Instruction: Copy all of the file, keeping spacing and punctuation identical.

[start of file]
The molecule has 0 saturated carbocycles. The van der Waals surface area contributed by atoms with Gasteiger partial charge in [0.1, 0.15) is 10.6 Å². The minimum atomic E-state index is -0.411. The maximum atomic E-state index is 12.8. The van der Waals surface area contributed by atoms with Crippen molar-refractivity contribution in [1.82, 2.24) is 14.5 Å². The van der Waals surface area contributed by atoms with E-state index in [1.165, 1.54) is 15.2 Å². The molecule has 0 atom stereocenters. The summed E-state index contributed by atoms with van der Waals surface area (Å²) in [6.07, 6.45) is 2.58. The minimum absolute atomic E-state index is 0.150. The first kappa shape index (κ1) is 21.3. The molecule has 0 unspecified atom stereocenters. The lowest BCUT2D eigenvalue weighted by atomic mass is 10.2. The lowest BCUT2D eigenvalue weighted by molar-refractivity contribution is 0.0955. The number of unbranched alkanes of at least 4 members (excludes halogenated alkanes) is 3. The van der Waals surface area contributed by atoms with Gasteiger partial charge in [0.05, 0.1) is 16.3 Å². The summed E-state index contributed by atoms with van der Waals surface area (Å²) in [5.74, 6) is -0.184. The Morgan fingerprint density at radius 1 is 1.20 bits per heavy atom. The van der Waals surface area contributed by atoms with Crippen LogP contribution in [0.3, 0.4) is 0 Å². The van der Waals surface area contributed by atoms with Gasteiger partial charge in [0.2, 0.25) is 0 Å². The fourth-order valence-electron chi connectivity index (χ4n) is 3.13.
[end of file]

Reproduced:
The molecule has 0 saturated carbocycles. The van der Waals surface area contributed by atoms with Gasteiger partial charge in [0.1, 0.15) is 10.6 Å². The minimum atomic E-state index is -0.411. The maximum atomic E-state index is 12.8. The van der Waals surface area contributed by atoms with Crippen molar-refractivity contribution in [1.82, 2.24) is 14.5 Å². The van der Waals surface area contributed by atoms with E-state index in [1.165, 1.54) is 15.2 Å². The molecule has 0 atom stereocenters. The summed E-state index contributed by atoms with van der Waals surface area (Å²) in [6.07, 6.45) is 2.58. The minimum absolute atomic E-state index is 0.150. The first kappa shape index (κ1) is 21.3. The molecule has 0 unspecified atom stereocenters. The lowest BCUT2D eigenvalue weighted by atomic mass is 10.2. The lowest BCUT2D eigenvalue weighted by molar-refractivity contribution is 0.0955. The number of unbranched alkanes of at least 4 members (excludes halogenated alkanes) is 3. The van der Waals surface area contributed by atoms with Gasteiger partial charge in [0.05, 0.1) is 16.3 Å². The summed E-state index contributed by atoms with van der Waals surface area (Å²) in [5.74, 6) is -0.184. The Morgan fingerprint density at radius 1 is 1.20 bits per heavy atom. The van der Waals surface area contributed by atoms with Crippen LogP contribution in [0.3, 0.4) is 0 Å². The van der Waals surface area contributed by atoms with Gasteiger partial charge in [0.2, 0.25) is 0 Å². The fourth-order valence-electron chi connectivity index (χ4n) is 3.13.